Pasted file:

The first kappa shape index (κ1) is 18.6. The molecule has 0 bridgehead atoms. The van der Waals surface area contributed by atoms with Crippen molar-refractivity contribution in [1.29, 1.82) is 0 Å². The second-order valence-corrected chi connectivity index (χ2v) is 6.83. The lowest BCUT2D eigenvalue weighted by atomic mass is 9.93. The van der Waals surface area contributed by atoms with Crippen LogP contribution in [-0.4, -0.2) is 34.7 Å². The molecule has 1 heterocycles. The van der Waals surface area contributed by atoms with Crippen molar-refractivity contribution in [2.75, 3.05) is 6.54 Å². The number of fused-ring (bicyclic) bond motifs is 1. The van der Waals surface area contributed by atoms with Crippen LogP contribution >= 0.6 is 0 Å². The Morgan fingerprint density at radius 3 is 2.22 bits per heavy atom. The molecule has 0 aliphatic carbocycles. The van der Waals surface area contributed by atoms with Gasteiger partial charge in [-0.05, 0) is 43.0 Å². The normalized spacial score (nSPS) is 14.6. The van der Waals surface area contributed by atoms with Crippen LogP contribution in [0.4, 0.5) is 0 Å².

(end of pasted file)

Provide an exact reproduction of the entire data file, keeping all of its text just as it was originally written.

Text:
The first kappa shape index (κ1) is 18.6. The molecule has 0 bridgehead atoms. The van der Waals surface area contributed by atoms with Crippen molar-refractivity contribution in [1.29, 1.82) is 0 Å². The second-order valence-corrected chi connectivity index (χ2v) is 6.83. The lowest BCUT2D eigenvalue weighted by atomic mass is 9.93. The van der Waals surface area contributed by atoms with Crippen LogP contribution in [-0.4, -0.2) is 34.7 Å². The molecule has 1 heterocycles. The van der Waals surface area contributed by atoms with Crippen molar-refractivity contribution in [2.75, 3.05) is 6.54 Å². The number of fused-ring (bicyclic) bond motifs is 1. The van der Waals surface area contributed by atoms with Crippen LogP contribution >= 0.6 is 0 Å². The Morgan fingerprint density at radius 3 is 2.22 bits per heavy atom. The molecule has 0 aliphatic carbocycles. The van der Waals surface area contributed by atoms with Gasteiger partial charge in [-0.05, 0) is 43.0 Å². The normalized spacial score (nSPS) is 14.6. The van der Waals surface area contributed by atoms with Crippen LogP contribution in [0.4, 0.5) is 0 Å².